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ExoMars 2016 phones home – from Kazakhstan

ExoMars 2016 phones home – from Kazakhstan

17 February 2016

Today, the Trace Gas Orbiter and Schiaparelli will place a long distance call, from the Baikonur cosmodrome in Kazakhstan to the mission operations centre in Germany. This is the final software check between the spacecraft and the operations centre before launch on 14 March.

Now that the two ExoMars 2016 spacecraft have been mechanically and electrically united, it’s time to check that they can communicate with the flight control team who will operate the mission from the European Space Operations Centre (ESOC) in Darmstadt, Germany.

Daniel Firre (left) checking the Network Data Interface Unit in Baikonur for the system validation tests on the mated Trace Gas Orbiter and Schiaparelli (centre). The tests are overseen by Michel Denis (right), Ground Segment Manager and Flight Operations Director for ExoMars.
Image credits (left and centre: ESA - B. Bethge; right: ESA)

Once the first in-space signal from ExoMars 2016 is received after launch, on the evening on 14 March, ESOC will be the hub through which all communications with the spacecraft will be channelled.

ExoMars 2016 is quite a complex mission for the flight team. It consists of two very different spacecraft - the Trace Gas Orbiter and the entry, descent, and landing demonstrator module, Schiaparelli - each with its own particular characteristics that must nevertheless work in harmony for almost seven months as they travel to Mars.

To ensure that this all runs smoothly, many so-called system validation tests (SVT) are run in the lead up to launch.

Left: Concentrating on communications with the spacecraft are Peter Schmitz (Spacecraft Operations Manager), Silvia Sangiorgi (Deputy Spacecraft Operations Manager) and (with back to camera) Todor Toshev (Spacecraft Controller). Centre: A smiling Silvia during the system validation tests. Right: The software support team make sure that the computers and ESOC systems run smoothly during the tests. Credit: ESA - M. Denis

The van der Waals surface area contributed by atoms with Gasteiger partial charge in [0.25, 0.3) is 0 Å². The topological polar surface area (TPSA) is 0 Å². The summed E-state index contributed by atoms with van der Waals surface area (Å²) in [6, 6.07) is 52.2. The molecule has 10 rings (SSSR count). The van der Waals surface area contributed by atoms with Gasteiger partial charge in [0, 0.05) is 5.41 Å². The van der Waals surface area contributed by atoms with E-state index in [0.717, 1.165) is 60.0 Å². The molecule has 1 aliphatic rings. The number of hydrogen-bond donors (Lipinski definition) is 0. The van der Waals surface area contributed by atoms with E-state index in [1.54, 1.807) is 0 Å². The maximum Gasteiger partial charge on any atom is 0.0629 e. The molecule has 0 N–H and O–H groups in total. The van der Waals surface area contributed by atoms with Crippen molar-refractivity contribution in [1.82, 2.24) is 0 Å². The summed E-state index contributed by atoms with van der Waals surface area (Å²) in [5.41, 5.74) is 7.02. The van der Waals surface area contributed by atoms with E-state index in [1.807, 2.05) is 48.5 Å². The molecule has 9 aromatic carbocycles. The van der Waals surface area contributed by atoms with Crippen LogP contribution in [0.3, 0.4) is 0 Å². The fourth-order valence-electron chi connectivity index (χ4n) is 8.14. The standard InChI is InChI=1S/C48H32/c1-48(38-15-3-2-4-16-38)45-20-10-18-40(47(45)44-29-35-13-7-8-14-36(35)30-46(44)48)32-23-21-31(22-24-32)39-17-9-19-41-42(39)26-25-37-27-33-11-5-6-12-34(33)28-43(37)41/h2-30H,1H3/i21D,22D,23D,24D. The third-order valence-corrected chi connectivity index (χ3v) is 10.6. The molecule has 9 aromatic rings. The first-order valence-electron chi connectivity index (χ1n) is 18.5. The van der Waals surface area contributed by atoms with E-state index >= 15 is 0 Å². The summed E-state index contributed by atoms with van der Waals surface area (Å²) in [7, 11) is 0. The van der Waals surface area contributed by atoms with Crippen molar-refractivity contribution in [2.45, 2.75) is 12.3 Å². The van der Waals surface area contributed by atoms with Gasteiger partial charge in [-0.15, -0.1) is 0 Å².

During the past two years, these tests have been run on avionics test benches – a flight-representative hardware and software replica – of the Trace Gas Orbiter and Schiaparelli, both individually and combined. Usually these are carried out in sessions lasting a few days, and between February 2014 and January 2016, the team spent 33 days in total running these tests.

Of course, the true test case is to run the SVTs on the flight models – and this has been done too, between November 2014 and this month, for a total of 13 days.

For this final SVT, the flight control team will be checking that the launch flight software on both the Trace Gas Orbiter and Schiaparelli runs smoothly, as well as running through the pre-launch checks for the Trace Gas Orbiter – just like it will be during the countdown a few hours from launch in just 26 days from now.

Last Update: 23 September 2021
25-Mar-2023 10:20 UT

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